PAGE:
Feedback is one of the ‘hot’ topics in business today in every industry.
In a workforce that is increasingly dominated by Millennials, we are led to believe they want more feedback than any previous generation. As a result, some organisations are both creating feedback cultures and introducing peer to peer feedback.
It is with interest then that I read an article in Harvard Business Review questioning the value of feedback as we know it.
In this article, I want to explore some of the reasons why feedback doesn’t always work as well as we want it to and what you can do differently.
What Stops Feedback From Working As Well As You Want?
1. A Managers Area Of Focus
Too often it’s easier to identify what isn’t working than what is.
Let’s be honest; many high achievers find it easier to generate a list of what their development needs are than what their fundamental strengths are. Similarly, this behavioural pattern is then repeated when a manager is observing or reviewing a team member’s performance too.
Likewise, I have often heard managers talk about how little motivational feedback they received at different stages in their career. As a result, two things can happen:
a) They didn’t give motivational feedback as they’re not accustomed to its benefits.
b) Managers praise too much and offer too little development feedback.
2. Lack Of Capability
I was talking with a colleague recently who said they had been managing for five years before they went on a formal management training programme. Luckily, they had a good role model who had highly advanced coaching skills.
Her peer group, however, sadly were not quite so fortunate and as a result, were somewhat clumsy in giving feedback and in some instances would avoid it altogether, mainly if they were concerned about upsetting their team member.
The consequence, unfortunately, is that no-one knows where they’re going wrong, how their performance could improve, or what they are doing well.
3. Timeliness Of Feedback
If you are having monthly one to ones with your team and using this as your opportunity to share feedback, it will have less impact. Not only will your recollection of the detail of a situation have dimmed in your own mind, but also in your employee’s.
The impact is that the conversation will have less value. Which also leads me to my next point.
4. The Quality Of A Manager’s Feedback.
If we haven’t used the following statement ourselves at some point in our career, we will have had it said to us…….. Good Job!
I don’t know about you and the first thing that comes to my mind when I hear this is, ‘OK, so what did I do that you liked?’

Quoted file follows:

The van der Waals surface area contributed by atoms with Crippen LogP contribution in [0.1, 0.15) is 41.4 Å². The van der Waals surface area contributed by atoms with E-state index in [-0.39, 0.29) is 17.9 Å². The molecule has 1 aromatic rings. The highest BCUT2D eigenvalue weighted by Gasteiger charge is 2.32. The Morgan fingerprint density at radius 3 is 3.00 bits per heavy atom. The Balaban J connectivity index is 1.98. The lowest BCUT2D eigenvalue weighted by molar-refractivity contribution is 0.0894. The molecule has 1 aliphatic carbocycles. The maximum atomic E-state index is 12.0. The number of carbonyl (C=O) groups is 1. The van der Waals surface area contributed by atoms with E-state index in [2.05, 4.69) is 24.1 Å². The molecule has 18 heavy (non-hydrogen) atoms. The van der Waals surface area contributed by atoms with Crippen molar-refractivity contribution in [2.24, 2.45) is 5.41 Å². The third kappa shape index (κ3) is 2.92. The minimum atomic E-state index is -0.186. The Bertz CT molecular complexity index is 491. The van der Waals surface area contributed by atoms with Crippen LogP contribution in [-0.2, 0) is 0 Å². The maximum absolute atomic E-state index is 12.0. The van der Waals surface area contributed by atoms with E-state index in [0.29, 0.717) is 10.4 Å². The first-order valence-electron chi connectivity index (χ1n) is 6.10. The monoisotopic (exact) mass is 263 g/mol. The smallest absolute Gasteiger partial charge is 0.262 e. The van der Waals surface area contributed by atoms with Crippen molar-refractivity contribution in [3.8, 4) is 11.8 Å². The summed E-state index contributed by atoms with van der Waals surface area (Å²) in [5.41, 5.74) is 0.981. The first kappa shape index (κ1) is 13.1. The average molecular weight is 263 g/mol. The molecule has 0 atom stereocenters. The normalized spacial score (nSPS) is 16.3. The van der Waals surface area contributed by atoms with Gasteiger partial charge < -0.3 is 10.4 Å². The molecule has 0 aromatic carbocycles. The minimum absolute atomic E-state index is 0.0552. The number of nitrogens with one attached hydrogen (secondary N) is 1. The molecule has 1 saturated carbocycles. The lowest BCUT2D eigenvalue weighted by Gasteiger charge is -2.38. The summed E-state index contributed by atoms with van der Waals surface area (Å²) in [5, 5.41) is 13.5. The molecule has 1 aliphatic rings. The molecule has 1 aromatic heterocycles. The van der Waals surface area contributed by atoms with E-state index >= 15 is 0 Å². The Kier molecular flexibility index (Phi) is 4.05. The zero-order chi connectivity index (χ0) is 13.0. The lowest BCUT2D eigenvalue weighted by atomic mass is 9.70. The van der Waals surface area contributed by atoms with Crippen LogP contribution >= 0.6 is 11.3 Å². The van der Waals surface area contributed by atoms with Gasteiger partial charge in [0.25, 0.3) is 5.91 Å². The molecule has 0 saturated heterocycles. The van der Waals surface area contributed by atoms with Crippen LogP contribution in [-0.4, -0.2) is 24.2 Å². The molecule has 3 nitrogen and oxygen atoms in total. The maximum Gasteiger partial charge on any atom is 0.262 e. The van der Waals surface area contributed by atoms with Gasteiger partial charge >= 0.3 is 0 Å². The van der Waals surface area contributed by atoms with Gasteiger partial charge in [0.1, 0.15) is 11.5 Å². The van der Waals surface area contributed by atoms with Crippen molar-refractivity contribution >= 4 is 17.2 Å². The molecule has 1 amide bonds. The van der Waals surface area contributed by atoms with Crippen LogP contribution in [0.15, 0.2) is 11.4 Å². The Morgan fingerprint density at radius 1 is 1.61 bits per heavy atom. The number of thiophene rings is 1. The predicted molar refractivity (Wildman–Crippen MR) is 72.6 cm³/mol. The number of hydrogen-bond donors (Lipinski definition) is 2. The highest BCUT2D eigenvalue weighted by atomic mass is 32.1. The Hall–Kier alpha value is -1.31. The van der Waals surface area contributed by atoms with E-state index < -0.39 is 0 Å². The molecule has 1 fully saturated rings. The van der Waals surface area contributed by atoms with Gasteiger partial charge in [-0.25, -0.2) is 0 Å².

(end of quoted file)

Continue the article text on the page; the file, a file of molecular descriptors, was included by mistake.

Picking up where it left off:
If an employee lacks the specifics of a behaviour or action that they can identify that they did well or could improve then how can they repeat it again?
What You Can Do Differently
Let me be blunt about this. Stop using phrases such as:
“You need to improve …”
“You should do…”
Here’s what I would do… or
Here’s what worked best for me and why …
These two phrases remove the implied judgement of the words ‘need’ and ‘should’. When I hear these two words, I find the voice in my head saying…and what if I don’t do it?!
Share Specific Positive Behavioural Examples
Use specific behavioural examples where you share not only what the person did well, but the outcome and how it made you feel. Yes, you did read that correctly, share how it made you feel.
Maybe you heard one of your team handle a challenging conversation with a client, who they moved from anger to calm in a matter of minutes.
Take a moment and stop to highlight the specifics of what you heard and saw and how proud you felt about the way they handled it. Let the individual know this is the specific behaviour you are looking for each day.
Important: Share Only What You Have Observed.
Focus on what you have personally observed and stay away from what others have said. If a colleague has brought something to your attention, encourage them to share the behaviour, outcome and how they felt.
Use An Employee’s Past Experiences To Help Them In The Present And Future
Marcus Buckingham, the author of the HBR article I mentioned earlier, suggests a practical approach where employees use their own experiences and resources to overcome problems and challenges.
When an employee has a problem, he suggests that managers ask their team member to focus on three things that are currently working well for them (present). This question shifts the individual’s mindset into a positive, resourceful state.
The next step is to say, ‘When you have had similar problems to your current one previously, how did you handle it?’ (past).
The employee generally has several examples they can relate. The final ‘future’ step is to ask, ‘what do you already know that can work in this situation?’ (back to the present).
While you may find some of these ideas a little different, how well is your current approach to feedback working for you? If you are unsure, test the new methods for yourself and notice the difference.
It is both easy and rewarding to learn different strategies to develop your team in a way that motivates, encourages, and guides them towards higher levels of performance and excellence.
JobFitts Consultants are a specialist provider of professional Recruitment Services for the Financial Services sector and related suppliers in Australia. Since 2003 we have recruited and placed a breadth of operational roles at all levels from HR, Accounting, Marketing and Customer Service/Frontline.
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